Madhya Pradesh forest department’s plan to catch, castrate Nilgai flops
The Madhya Pradesh forest department has put on hold an ambitious plan to use Pardi tribals to catch and castrate Nilgais (blue bulls) to control their population in the wild after its spectacular failure.
The menace of wild Nilgais damaging crops in vast tracts in Malwa region had prompted the forest department to devise this plan. They had roped in Pardi tribals because of their reported skills in tracking and trapping animals in the wild. A workshop was held in Ujjain a couple of months back and 40 Pardi tribals were included in the team to catch the Nilgais. The plan was to capture over 1000 animals.
But over the last month, several attempts by forest department officials in various spots in Ujjain division to trap Nilgais with nets failed.
In one case, the Pardis did manage to trap three Nilgais, but these males which can weigh up to 250 kg, were so powerful that they tore the net and escaped before the Pardis and the forest team could reach the site. In another case, they managed to catch a female, which was of no use. In most of the cases, the Nilgais managed to evade the traps laid by the Pardis.
Chief conservator of forest (CCF) B S Annigeri conceded that their attempts to trap the Nilgais with nets had failed. “The nets that we used were not strong enough and they managed to escape,” he said referring to the three animals which tore the net to escape.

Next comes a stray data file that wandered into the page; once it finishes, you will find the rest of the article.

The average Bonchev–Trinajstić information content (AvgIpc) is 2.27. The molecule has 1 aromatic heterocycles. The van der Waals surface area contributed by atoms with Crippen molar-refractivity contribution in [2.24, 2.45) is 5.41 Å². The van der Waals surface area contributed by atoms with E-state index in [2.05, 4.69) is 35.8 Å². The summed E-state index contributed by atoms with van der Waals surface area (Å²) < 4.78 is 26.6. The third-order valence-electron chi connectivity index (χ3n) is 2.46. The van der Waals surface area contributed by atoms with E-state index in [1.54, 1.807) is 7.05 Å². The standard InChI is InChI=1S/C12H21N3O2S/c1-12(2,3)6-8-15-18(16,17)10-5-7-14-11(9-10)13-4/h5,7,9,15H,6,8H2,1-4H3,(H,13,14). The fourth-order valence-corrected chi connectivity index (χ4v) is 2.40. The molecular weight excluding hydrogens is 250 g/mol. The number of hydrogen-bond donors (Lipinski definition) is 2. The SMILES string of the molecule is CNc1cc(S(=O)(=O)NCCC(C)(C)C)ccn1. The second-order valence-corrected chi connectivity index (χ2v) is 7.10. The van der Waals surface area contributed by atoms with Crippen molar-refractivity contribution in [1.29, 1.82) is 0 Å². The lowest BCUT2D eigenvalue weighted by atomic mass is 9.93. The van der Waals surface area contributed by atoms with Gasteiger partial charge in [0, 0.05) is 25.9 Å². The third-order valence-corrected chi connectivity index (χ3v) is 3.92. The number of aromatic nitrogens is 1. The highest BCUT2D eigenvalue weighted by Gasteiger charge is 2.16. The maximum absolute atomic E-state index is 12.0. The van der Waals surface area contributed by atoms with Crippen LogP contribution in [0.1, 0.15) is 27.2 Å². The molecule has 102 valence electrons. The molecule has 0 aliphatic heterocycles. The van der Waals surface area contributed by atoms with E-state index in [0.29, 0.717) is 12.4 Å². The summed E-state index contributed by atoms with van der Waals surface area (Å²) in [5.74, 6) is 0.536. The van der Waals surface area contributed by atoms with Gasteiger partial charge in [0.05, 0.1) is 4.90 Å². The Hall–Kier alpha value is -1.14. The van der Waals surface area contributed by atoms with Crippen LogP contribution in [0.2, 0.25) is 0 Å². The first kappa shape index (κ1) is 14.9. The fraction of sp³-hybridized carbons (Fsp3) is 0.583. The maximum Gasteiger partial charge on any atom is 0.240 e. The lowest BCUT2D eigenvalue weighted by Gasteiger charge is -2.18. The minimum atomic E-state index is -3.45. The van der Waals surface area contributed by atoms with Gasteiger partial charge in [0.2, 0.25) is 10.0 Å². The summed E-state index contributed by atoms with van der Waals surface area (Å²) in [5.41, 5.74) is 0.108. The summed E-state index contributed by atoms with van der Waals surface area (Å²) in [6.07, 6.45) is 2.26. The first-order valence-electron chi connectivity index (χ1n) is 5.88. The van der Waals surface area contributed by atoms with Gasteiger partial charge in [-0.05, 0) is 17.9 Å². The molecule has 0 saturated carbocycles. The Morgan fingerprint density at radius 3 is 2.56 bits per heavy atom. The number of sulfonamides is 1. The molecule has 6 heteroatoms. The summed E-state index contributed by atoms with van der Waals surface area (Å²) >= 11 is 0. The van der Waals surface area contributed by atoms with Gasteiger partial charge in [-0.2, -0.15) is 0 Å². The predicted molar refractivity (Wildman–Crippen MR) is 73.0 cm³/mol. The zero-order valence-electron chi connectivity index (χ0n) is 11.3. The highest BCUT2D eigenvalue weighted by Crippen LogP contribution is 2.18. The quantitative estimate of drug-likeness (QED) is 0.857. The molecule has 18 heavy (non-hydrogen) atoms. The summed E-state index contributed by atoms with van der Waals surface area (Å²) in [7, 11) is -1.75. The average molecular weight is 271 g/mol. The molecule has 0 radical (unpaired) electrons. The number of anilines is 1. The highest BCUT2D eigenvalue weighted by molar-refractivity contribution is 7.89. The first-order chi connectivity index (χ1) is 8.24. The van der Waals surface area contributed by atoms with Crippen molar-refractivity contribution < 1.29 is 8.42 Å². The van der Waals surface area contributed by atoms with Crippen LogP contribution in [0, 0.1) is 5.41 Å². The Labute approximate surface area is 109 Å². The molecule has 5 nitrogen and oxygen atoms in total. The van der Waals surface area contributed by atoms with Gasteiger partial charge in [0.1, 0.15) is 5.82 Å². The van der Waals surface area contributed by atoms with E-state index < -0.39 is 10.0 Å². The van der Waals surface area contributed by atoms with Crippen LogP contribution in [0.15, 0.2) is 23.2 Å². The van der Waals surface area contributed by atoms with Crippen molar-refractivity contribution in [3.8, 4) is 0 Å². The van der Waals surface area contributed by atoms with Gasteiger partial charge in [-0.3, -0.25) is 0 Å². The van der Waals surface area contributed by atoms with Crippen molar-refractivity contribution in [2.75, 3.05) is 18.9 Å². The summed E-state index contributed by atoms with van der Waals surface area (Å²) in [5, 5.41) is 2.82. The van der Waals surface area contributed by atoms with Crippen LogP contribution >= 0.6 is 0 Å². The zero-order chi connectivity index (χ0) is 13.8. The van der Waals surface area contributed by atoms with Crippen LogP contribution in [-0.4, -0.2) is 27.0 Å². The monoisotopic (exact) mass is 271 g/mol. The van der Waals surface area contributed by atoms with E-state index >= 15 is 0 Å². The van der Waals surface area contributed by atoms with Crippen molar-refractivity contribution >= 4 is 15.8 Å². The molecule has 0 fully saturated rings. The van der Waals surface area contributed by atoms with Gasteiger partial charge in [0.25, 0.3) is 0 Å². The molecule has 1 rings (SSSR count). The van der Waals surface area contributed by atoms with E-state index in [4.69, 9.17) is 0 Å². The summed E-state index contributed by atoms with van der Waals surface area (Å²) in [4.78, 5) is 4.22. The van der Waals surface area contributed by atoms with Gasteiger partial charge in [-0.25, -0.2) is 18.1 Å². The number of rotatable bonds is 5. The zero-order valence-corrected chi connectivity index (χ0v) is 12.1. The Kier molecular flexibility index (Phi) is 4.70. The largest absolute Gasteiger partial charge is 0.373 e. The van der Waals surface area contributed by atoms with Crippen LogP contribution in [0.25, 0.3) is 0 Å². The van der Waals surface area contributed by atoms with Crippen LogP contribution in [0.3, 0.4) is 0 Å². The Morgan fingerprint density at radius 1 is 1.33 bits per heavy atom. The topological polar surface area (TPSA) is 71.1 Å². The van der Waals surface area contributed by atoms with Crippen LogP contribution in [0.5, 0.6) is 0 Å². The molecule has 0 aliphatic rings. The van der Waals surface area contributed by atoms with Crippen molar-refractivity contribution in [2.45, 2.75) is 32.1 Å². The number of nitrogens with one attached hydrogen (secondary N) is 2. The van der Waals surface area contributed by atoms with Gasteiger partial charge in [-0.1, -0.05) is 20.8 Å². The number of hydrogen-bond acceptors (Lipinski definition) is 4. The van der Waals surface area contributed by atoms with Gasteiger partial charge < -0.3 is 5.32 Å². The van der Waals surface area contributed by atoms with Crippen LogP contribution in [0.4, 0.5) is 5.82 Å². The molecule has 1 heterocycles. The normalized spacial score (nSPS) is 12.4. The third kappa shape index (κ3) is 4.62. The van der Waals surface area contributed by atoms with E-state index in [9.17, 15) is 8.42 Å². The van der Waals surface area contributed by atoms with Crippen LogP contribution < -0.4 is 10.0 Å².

Annigeri said that the time too was not right. “Most of the crop has been cut and it is open fields and the Nilgais who prefer to stay on top of hillocks were able to spot the team and run away. So we have put the project on hold and we may re-launch it when there is more cover in the open,” he said.
However a wildlife expert, who did not want to be named, said the project was flawed from the beginning. “The Pardis might be expert in tracking and trapping birds and animals in the wild, but in most cases they are small animals like hare, small deer etc. They don’t have experience in handling big animals.”
But he also conceded that that it was better to have tried something new rather than not doing anything at all.
This is not the first time that the attempts have been made to catch wild Nilgais and relocate them to sanctuaries. But the earlier exercise had proved very expensive and was widely criticized.
In December 2016 the forest department caught 27 Nilgais in the Mandsaur district. The animals were herded with the help of horses and in one case a helicopter into a funnel shaped enclosure and onto a truck and transported to the Gandhi Sagar sanctuary.
However, the exercise cost the government nearly ₹42 lakhs, according to a written reply given by the forest minister Gauri Shankar Shejwar in the Assembly.
The Wildlife (Protection) Act, 1972, has certain provisions which allow the Centre to move wild animals from Schedule II, III and IV category to the Schedule V category of the Act (vermin) for a certain period.
Those animals that damage crop, kill livestock or are a threat to people by spreading diseases can be declared vermin, paving the way for their culling for a limited period. However, Madhya Pradesh, unlike Bihar has decided not to go in for culling and instead have chosen to try various methods to capture these animals and control their population.